In Porter v. The Illinois State Board of Education, et al., the Plaintiff, Kecia Porter, challenged the special education accommodations provided to her daughter, K.P., an elementary student in Chicago Public School District 299. She argued that the decision of the Illinois State Board of Education regarding her daughter’s accommodations and placement was arbitrary. The Illinois Appellate Court affirmed ISBE’s decision and found that the hearing officer’s order regarding K.P.’s placement and Porter’s participation in the process was not clearly erroneous.
In 2008, the school district conducted an initial evaluation of K.P. and determined she was eligible for an individualized education plan at her school to accommodate her learning disabilities. In 2010, Porter hired a private psychologist to conduct an additional evaluation because she believed that the district improperly terminated services. The private psychologist diagnosed K.P. with Attention Deficit/Hyperactivity Disorder as well as reading, math, and verbal learning disabilities. The psychologist recommended one-on-one tutoring, the use of assistive technology, and extra time for tests. Porter requested an impartial due process hearing with ISBE seeking to include the psychologist’s recommendations in K.P.’s existing IEP. As a result, the district modified the IEP in February, 2011. Porter and the district representatives met to review the modified IEP but Porter rejected all proposed changes and expressed her intention to place K.P. in a private therapeutic day school at the district’s expense.
In the meantime, K.P. began private tutoring using a multisensory reading instruction system. In April 2011, Porter again sought an impartial due process hearing, alleging, among other things, that the district failed to provide assistive technology services and failed to state whether K.P. was eligible for services beyond the district’s normal school year. Porter sought placement in a private school at public cost. In May 2011, the district issued a modified IEP which included recommendations for K.P.’s use of assistive technology and extended services over the summer. The IEP indicated that under the Individuals with Disabilities Education Act, K.P. should be educated in the general education classroom with her peers because there was no a reason to justify services in a separate setting. It was ultimately determined that K.P. would best be served by attending regular classes and spending 25% of her time in a separate class.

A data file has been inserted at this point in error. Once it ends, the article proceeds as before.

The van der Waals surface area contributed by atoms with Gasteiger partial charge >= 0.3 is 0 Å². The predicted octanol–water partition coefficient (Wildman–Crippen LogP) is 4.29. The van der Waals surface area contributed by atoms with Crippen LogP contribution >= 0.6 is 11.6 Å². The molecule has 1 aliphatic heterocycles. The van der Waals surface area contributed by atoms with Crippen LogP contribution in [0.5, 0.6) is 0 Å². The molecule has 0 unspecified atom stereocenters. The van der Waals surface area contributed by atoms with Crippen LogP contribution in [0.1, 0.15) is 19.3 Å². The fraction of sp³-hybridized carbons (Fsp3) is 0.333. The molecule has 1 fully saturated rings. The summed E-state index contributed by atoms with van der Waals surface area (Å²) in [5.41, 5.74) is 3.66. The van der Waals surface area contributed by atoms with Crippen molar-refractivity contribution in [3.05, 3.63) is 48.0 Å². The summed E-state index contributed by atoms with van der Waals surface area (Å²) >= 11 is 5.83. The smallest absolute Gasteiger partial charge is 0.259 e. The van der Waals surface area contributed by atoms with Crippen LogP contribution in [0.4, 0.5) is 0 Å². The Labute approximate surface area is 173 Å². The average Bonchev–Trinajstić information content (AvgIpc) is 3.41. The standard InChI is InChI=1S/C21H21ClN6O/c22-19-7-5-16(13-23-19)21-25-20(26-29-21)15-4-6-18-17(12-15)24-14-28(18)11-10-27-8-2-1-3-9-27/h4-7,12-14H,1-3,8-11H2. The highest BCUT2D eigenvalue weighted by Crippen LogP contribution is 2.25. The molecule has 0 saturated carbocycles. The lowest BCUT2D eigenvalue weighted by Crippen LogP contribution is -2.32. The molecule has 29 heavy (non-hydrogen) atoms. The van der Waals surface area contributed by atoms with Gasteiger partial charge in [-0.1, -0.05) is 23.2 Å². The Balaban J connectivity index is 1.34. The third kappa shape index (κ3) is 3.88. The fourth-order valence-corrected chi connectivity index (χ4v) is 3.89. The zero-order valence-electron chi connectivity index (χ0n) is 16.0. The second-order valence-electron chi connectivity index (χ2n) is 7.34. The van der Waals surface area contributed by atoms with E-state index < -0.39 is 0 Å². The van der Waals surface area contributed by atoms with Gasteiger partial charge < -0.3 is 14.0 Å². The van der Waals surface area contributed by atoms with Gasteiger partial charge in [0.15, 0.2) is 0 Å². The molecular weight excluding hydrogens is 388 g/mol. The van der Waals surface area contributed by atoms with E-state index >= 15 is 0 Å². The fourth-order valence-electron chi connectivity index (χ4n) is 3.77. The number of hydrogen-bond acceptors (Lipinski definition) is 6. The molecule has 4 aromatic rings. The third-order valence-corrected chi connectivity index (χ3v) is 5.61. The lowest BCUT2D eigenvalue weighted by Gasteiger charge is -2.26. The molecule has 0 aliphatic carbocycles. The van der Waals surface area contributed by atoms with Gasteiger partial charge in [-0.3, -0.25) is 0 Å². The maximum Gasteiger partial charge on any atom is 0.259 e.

The hearing officer, Stacey Stutzman, concluded that K.P. could receive a satisfactory education in an environment that is less restrictive than a therapeutic day school and that the district was not required to offer K.P. a more restrictive placement. Stutzman also noted that the district offered to provide multisensory instruction at a different school in the district or by training teachers at K.P.’s current school. Dissatisfied with Stutzman’s opinion, Porter filed an appeal to the circuit court which denied the petition “for the reasons stated in open court.” Porter appealed the decision arguing that Stutzman’s order was arbitrary.
On appeal, Porter argued that because the district rejected private placement before the May 2011 IEP meeting, the district predetermined K.P.’s placement without knowledge of her needs. The Court held that Stutzman’s conclusion on the matter, that the district did not predetermine K.P.’s placement, was not clearly erroneous, in part because the record reflected that Porter had been active in the IEP process and that her efforts encouraged the district to provide K.P. with multisensory instruction that she might not have otherwise received. Additionally, Porter argued that Stutzman failed to consider certain facts when she reached her conclusion that K.P. was not entitled to placement in a private therapeutic day school. The Appellate Court held that Stutzman’s conclusion that the district complied with the least restrictive environment requirement because K.P.’s IEP could be implemented in a district school was well reasoned and grounded in fact. Therefore, the Appellate Court confirmed ISBE’s administrative decision, finding that it was not clearly erroneous.